To day I arrived at the wharf of Galveston at 6 a.m. and stoped at the Tremont Hotel, and left Galveston at 3 P.M. on the Steamer ?. expenses of the day $6.50. weather clear & warm.
YAZOO DEMOCRAT [Yazoo City, MS], August 11, 1860, p. 2, c. 5. The Incendiary Outrages in Texas. -- The Houston True Southern, of the 28th ult., has the following paragraph on this subject: Just as we are going to press, news has arrived here from a reliable source that 22 negroes have been arrested and are to be hung in Waxahatchie to-day.
Our fellow-citizen, Mr. H. L. Cotton, informs us that a letter was received by Thursday's mail, by his niece in this place, from Mrs. Bennett, of Austin, giving an account of a fearful attempt made about the 22d inst., to reduce our capitol to a heap of ashes. The daring experiment was made to set fire to some twenty-five of the principal edifices of the city; fortunately, however, the flames were discovered and extinguished before any serious damage had been sustained. On the night previous, the Austin correspondent to whom we are indebted for the intelligence we are recording, had been keeping vigils over the sick bed of a friend, when she observed a sheet of flame bursting from a neighboring house, which, in consequence of timely warning, the citizens were enable to arrest and save the building from impending ruin.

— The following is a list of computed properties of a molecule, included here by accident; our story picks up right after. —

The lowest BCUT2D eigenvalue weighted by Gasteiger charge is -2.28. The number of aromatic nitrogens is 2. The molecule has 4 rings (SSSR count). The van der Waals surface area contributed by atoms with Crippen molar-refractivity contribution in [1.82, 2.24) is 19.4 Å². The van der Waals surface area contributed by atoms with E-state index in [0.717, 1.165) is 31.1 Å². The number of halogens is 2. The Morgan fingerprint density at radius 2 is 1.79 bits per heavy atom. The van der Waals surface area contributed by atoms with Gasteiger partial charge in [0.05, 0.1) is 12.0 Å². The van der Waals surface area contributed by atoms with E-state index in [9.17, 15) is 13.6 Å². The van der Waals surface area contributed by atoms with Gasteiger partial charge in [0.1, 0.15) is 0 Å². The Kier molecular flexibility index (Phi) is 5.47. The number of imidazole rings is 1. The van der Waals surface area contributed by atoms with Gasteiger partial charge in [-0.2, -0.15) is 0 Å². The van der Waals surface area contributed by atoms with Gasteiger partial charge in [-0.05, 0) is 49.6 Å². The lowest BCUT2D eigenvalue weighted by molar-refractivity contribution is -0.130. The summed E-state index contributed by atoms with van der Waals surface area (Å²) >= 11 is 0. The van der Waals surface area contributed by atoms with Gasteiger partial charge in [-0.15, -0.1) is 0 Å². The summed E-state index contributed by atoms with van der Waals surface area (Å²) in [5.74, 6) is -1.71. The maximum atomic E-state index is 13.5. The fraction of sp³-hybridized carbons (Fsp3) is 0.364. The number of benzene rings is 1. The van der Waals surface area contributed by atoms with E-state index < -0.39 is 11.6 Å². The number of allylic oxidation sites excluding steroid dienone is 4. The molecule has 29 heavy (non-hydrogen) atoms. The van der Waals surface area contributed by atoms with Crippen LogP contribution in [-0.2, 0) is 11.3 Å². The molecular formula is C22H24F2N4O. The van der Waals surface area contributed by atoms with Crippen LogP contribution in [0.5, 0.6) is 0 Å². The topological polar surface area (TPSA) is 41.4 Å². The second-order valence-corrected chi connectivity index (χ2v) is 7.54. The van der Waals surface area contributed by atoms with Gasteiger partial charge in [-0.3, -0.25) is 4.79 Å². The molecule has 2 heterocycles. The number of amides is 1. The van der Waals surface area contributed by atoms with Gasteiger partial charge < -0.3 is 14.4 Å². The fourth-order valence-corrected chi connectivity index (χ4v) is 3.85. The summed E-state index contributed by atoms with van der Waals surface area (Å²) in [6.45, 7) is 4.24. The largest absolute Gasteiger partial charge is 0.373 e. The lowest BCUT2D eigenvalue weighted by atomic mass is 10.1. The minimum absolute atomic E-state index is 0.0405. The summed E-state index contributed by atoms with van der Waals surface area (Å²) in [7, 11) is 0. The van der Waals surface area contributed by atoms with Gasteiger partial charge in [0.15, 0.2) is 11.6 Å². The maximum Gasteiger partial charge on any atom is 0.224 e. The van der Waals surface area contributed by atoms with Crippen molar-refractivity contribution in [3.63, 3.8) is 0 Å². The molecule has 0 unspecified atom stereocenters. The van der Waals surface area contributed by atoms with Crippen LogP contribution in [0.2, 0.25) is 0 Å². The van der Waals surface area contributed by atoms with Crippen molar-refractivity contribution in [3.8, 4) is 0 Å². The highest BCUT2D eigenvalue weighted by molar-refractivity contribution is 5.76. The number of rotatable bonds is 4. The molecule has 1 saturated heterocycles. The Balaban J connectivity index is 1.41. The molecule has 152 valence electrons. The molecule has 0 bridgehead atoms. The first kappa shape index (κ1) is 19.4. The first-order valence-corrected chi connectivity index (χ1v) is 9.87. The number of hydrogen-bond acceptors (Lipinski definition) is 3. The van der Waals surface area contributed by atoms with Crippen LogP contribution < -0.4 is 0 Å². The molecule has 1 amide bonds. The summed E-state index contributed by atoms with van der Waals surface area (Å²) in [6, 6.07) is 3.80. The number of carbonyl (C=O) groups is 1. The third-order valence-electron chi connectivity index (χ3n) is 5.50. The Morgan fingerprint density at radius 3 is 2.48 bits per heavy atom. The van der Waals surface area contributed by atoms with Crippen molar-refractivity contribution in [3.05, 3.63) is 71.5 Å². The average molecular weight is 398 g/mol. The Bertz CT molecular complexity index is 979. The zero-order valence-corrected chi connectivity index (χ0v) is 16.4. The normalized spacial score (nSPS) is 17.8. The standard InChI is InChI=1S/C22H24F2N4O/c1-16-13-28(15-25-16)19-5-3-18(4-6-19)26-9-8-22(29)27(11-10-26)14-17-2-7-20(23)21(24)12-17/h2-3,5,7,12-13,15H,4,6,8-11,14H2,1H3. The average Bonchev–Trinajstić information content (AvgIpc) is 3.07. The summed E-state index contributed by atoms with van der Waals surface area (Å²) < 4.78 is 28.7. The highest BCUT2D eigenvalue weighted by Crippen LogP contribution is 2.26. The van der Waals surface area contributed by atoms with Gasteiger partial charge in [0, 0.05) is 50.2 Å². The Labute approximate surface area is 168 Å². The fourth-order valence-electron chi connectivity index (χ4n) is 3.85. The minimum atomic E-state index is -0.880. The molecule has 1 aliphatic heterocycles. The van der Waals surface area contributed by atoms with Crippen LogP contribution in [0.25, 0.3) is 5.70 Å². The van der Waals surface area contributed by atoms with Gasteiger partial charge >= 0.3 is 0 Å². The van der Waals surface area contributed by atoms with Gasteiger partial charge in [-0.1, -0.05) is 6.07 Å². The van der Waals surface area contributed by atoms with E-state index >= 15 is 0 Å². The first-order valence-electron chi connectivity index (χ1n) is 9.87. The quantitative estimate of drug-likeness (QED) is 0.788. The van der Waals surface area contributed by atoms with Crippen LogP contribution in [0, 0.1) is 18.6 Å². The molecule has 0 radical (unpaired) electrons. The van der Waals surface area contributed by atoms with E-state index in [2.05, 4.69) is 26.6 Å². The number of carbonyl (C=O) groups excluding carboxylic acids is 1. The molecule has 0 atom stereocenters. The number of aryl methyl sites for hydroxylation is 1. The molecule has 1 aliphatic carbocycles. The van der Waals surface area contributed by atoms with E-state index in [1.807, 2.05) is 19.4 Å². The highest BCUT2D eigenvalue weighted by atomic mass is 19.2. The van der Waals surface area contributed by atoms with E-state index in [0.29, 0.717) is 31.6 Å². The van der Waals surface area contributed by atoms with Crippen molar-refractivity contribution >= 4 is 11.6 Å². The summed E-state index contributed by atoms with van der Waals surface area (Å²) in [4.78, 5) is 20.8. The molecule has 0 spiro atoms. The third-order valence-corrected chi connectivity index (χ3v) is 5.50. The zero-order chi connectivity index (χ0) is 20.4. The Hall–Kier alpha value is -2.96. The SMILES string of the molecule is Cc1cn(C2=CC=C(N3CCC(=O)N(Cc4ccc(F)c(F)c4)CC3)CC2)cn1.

At present, says Mrs. Bennett, the whole population of the metropolis are under arms, and laboring under the most intense excitement. A police force, consisting of from sixty to ninety men, maintaining the strictest system of vigilance, by night and by day.
In all the counties visited lately by fires, committees to investigate the subject have been appointed, and the most efficient citizen patrols have been established. In Grimes county a meeting of citizens resolved: That there is among the negroes in the county a disposition to revolt and be insubordinate; that this feeling is produced by the influence of certain white persons in the county; that it is time steps be taken to rid the community of these men; that preaching to the negroes in the county be stopped, at least for one year; that Northerners coming into the county under pretence of being ministers, teachers, drummers, &c., are to be regarded with suspicion and received with caution; that a vigilance committee be appointed, patrols organized, and other measures for safety be taken.
A couple of suspicious strangers from Kansas are recollected as having been seen in Dallas two days before the fire, and a day or two afterward. They are thought to have had some agency in the work of destruction.